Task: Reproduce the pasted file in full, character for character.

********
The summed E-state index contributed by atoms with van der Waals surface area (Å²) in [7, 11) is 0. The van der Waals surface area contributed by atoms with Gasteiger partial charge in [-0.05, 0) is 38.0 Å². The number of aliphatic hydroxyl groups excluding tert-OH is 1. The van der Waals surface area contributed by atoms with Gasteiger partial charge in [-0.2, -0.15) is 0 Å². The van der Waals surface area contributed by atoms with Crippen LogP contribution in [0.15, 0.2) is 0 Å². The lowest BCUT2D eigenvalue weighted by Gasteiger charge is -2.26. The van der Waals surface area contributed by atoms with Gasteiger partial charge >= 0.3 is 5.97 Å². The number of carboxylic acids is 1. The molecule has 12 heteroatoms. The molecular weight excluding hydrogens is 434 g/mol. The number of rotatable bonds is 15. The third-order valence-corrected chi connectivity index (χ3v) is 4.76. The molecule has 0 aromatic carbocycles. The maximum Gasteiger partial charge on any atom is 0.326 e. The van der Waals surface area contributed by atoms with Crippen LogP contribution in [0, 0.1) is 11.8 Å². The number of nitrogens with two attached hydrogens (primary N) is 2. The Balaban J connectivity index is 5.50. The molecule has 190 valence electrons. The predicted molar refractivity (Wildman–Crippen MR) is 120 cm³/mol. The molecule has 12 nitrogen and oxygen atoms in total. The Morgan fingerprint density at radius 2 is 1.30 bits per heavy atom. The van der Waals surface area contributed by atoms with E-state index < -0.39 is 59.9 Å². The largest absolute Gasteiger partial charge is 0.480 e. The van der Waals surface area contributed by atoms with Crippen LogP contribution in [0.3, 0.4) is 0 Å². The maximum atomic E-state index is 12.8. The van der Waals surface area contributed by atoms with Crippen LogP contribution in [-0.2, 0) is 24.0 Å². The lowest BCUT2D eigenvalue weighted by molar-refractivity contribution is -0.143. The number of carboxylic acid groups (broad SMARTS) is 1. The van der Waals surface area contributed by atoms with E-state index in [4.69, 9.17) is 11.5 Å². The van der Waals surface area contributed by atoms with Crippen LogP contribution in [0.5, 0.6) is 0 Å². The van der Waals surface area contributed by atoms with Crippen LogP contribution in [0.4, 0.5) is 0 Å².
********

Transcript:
The summed E-state index contributed by atoms with van der Waals surface area (Å²) in [7, 11) is 0. The van der Waals surface area contributed by atoms with Gasteiger partial charge in [-0.05, 0) is 38.0 Å². The number of aliphatic hydroxyl groups excluding tert-OH is 1. The van der Waals surface area contributed by atoms with Gasteiger partial charge in [-0.2, -0.15) is 0 Å². The van der Waals surface area contributed by atoms with Crippen LogP contribution in [0.15, 0.2) is 0 Å². The lowest BCUT2D eigenvalue weighted by Gasteiger charge is -2.26. The van der Waals surface area contributed by atoms with Gasteiger partial charge >= 0.3 is 5.97 Å². The number of carboxylic acids is 1. The molecule has 12 heteroatoms. The molecular weight excluding hydrogens is 434 g/mol. The number of rotatable bonds is 15. The third-order valence-corrected chi connectivity index (χ3v) is 4.76. The molecule has 0 aromatic carbocycles. The maximum Gasteiger partial charge on any atom is 0.326 e. The van der Waals surface area contributed by atoms with Crippen LogP contribution in [0, 0.1) is 11.8 Å². The number of nitrogens with two attached hydrogens (primary N) is 2. The Balaban J connectivity index is 5.50. The molecule has 190 valence electrons. The predicted molar refractivity (Wildman–Crippen MR) is 120 cm³/mol. The molecule has 12 nitrogen and oxygen atoms in total. The Morgan fingerprint density at radius 2 is 1.30 bits per heavy atom. The van der Waals surface area contributed by atoms with E-state index < -0.39 is 59.9 Å². The largest absolute Gasteiger partial charge is 0.480 e. The van der Waals surface area contributed by atoms with Crippen LogP contribution in [0.3, 0.4) is 0 Å². The maximum atomic E-state index is 12.8. The van der Waals surface area contributed by atoms with Crippen LogP contribution in [-0.2, 0) is 24.0 Å². The lowest BCUT2D eigenvalue weighted by molar-refractivity contribution is -0.143. The number of carboxylic acid groups (broad SMARTS) is 1. The van der Waals surface area contributed by atoms with E-state index in [4.69, 9.17) is 11.5 Å². The van der Waals surface area contributed by atoms with Crippen LogP contribution in [0.5, 0.6) is 0 Å². The van der Waals surface area contributed by atoms with Crippen LogP contribution in [0.4, 0.5) is 0 Å².